RIP, the middle class: 1946-2013
The 1 percent hollowed out the middle class and our industrial base. And Washington just let it happen
Here's a paragraph from the piece:
When I was growing up, it was assumed that America’s shared prosperity was the natural endpoint of our economy’s development, that capitalism had produced the workers paradise to which Communism unsuccessfully aspired. Now, with the perspective of 40 years, it’s obvious that the nonstop economic expansion that lasted from the end of World War II to the Arab oil embargo of 1973 was a historical fluke, made possible by the fact that the United States was the only country to emerge from that war with its industrial capacity intact. Unfortunately, the middle class – especially the blue-collar middle class – is also starting to look like a fluke, an interlude between Gilded Ages that more closely reflects the way most societies structure themselves economically. For the majority of human history – and in the majority of countries today – there have been only two classes: aristocracy and peasantry. It’s an order in which the many toil for subsistence wages to provide luxuries for the few. Twentieth century America temporarily escaped this stratification, but now, as statistics on economic inequality demonstrate, we’re slipping back in that direction. Between 1970 and today, the share of the nation’s income that went to the middle class – households earning two-thirds to double the national median – fell from 62 percent to 45 percent. Last year, the wealthiest 1 percent took in 19 percent of America’s income – their highest share since 1928. It’s as though the New Deal and the modern labor movement never happened.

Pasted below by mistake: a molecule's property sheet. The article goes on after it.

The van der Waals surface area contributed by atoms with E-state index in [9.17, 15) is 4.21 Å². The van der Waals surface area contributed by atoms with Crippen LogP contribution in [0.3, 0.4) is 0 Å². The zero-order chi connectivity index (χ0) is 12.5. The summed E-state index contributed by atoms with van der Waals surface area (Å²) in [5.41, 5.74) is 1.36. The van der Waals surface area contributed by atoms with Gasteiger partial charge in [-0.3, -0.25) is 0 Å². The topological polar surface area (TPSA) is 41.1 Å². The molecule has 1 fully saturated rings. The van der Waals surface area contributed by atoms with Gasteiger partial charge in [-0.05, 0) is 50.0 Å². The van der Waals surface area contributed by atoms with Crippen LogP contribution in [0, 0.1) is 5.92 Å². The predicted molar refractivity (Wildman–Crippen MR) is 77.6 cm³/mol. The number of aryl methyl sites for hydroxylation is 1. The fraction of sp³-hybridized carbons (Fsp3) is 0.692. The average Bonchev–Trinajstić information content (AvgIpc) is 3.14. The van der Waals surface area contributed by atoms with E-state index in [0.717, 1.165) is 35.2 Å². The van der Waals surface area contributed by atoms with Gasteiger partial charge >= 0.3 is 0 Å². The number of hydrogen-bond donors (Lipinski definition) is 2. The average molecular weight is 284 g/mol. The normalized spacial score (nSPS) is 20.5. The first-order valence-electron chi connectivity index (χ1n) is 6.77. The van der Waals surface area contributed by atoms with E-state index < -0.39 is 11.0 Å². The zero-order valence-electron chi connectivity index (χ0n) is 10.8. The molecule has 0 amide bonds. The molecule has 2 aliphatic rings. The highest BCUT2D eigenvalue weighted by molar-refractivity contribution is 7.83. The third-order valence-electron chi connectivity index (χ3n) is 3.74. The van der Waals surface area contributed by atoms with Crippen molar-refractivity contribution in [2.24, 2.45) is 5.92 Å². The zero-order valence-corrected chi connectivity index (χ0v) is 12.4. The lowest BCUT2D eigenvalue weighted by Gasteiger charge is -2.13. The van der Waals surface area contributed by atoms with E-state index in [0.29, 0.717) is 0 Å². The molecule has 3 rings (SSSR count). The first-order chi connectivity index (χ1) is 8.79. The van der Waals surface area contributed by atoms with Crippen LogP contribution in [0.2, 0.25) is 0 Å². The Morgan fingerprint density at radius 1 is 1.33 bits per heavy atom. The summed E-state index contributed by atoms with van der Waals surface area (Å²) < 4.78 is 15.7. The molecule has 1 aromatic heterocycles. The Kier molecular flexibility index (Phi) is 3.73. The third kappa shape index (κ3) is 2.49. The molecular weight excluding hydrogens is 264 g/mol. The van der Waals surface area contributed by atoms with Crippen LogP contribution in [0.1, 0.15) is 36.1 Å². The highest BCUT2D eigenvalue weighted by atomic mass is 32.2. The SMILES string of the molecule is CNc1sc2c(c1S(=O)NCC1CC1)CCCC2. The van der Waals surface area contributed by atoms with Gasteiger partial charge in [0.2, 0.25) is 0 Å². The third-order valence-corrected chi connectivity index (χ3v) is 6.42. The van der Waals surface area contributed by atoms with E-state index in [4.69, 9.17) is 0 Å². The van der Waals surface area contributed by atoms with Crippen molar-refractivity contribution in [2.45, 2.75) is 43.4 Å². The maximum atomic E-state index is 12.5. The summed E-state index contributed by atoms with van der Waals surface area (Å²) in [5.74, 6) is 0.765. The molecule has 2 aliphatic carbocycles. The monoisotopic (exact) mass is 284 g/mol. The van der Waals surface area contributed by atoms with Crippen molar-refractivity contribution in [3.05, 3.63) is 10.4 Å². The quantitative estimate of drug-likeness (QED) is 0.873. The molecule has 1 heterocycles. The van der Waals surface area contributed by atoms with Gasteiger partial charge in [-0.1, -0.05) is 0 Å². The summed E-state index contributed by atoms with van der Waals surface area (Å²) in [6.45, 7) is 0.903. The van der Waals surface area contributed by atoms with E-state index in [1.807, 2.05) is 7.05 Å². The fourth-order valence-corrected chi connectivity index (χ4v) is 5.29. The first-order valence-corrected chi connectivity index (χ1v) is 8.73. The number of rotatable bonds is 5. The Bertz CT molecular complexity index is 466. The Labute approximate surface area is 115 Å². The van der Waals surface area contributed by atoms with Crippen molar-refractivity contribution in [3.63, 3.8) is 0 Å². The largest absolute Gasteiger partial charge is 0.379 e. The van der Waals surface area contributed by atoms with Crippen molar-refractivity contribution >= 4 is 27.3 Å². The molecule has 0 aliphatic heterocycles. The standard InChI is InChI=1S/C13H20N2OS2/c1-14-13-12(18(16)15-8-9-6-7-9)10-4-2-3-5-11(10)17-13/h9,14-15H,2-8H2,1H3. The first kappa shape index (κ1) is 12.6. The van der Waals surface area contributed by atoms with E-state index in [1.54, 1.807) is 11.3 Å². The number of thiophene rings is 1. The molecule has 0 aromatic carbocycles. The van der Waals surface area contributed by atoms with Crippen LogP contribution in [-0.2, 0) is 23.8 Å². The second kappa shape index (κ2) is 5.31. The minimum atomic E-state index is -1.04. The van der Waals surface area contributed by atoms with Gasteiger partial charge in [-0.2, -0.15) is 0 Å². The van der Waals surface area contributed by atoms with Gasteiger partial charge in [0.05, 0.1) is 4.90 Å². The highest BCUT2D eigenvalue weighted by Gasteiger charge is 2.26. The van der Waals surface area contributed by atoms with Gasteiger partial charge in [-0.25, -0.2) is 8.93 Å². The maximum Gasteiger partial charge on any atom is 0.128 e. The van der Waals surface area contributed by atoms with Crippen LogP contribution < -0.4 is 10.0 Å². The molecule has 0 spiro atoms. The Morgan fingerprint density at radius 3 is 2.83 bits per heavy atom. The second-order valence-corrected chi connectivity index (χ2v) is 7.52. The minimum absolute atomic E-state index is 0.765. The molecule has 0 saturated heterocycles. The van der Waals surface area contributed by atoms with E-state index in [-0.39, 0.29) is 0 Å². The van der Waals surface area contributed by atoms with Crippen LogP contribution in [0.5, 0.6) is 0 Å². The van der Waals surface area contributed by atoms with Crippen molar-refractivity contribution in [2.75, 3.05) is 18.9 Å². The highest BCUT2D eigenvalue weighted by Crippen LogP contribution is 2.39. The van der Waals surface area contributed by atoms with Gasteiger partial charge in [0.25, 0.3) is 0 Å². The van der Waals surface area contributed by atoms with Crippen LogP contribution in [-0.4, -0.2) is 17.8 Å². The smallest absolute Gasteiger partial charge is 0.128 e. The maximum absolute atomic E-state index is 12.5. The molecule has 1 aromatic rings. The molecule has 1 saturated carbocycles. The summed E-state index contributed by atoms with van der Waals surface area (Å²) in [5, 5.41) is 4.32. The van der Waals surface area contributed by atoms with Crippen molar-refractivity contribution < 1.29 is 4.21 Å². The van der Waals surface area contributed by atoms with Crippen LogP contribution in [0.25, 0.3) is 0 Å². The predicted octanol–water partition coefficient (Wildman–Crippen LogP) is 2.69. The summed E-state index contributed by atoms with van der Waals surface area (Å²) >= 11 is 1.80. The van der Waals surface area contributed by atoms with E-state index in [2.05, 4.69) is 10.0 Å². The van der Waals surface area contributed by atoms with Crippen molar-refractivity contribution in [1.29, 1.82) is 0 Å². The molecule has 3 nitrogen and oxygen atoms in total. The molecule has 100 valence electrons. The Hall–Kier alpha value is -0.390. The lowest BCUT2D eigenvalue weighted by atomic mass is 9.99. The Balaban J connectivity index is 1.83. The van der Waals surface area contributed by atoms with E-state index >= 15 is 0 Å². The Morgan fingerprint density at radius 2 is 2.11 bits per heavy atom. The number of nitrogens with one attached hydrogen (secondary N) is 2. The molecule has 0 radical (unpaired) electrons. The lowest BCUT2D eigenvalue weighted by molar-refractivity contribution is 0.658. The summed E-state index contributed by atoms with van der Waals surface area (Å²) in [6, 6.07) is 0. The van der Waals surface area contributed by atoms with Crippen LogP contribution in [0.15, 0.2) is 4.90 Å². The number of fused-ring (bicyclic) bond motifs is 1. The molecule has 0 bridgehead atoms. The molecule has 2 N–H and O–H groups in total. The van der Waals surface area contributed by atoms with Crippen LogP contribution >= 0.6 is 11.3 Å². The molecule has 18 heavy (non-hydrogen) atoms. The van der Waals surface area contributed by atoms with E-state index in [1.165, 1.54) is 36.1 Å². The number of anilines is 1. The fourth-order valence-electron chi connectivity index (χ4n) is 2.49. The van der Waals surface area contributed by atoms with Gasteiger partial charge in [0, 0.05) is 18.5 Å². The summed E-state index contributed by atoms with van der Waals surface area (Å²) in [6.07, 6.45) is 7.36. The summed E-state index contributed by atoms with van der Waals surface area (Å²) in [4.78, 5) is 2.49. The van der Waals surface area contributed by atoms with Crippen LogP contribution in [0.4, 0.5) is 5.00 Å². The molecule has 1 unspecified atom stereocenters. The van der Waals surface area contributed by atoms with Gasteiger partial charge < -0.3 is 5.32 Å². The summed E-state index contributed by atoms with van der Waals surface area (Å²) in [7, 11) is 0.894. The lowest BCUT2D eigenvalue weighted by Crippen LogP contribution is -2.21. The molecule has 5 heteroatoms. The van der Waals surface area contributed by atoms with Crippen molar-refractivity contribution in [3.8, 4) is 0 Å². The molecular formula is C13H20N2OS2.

We, in the west at least, have moved in cycles of vicious feudalism/slavery, to a much milder disguised form of the same, back to a variation of the more intense form, under a different name.
Why is this? Why does it have to be like this? Karl Marx and others throughout history must have asked the question and tried to answer it. Their solutions didn't take, anymore than it would be feasible to try stopping a toy train on circular track and causing it to take a different route where no tracks existed.
But who laid those tracks in the first place? The elite (for want of a better description of the planet's early rulers). How did they become rulers, and capable of doing this? Why did they think it was the right thing to do?
If astrology works at all, it has to be something inherent in humans due to our physical position in our solar system. Our very nature must drive us along these already laid tracks, and divides us very unequally into rulers and ruled. I wonder where it says that in planetary language? Is it due to the Sun's rule over life itself? That could explain the need for leaders - a ruler: king, emperor, president, whatever, but it doesn't explain why things are, and have always been, so unbalanced; or when efforts to bring about even minor adjustments are made, results are short-lived at best. We soon veer back to the same old tracks. The part of DNA relating to greed for wealth and control must be fairly rare but very, very powerful.
That little lot spewed, unbidden, right off the top of my head and could well be utter rubbish. I needed to let off some steam.
“The first man who, having fenced in a piece of land, said "This is mine," and found people naïve enough to believe him, that man was the true founder of civil society. From how many crimes, wars, and murders, from how many horrors and misfortunes might not any one have saved mankind, by pulling up the stakes, or filling up the ditch, and crying to his fellows: Beware of listening to this impostor; you are undone if you once forget that the fruits of the earth belong to us all, and the earth itself to nobody.”
― Jean-Jacques Rousseau, Discourse on the Origin of Inequality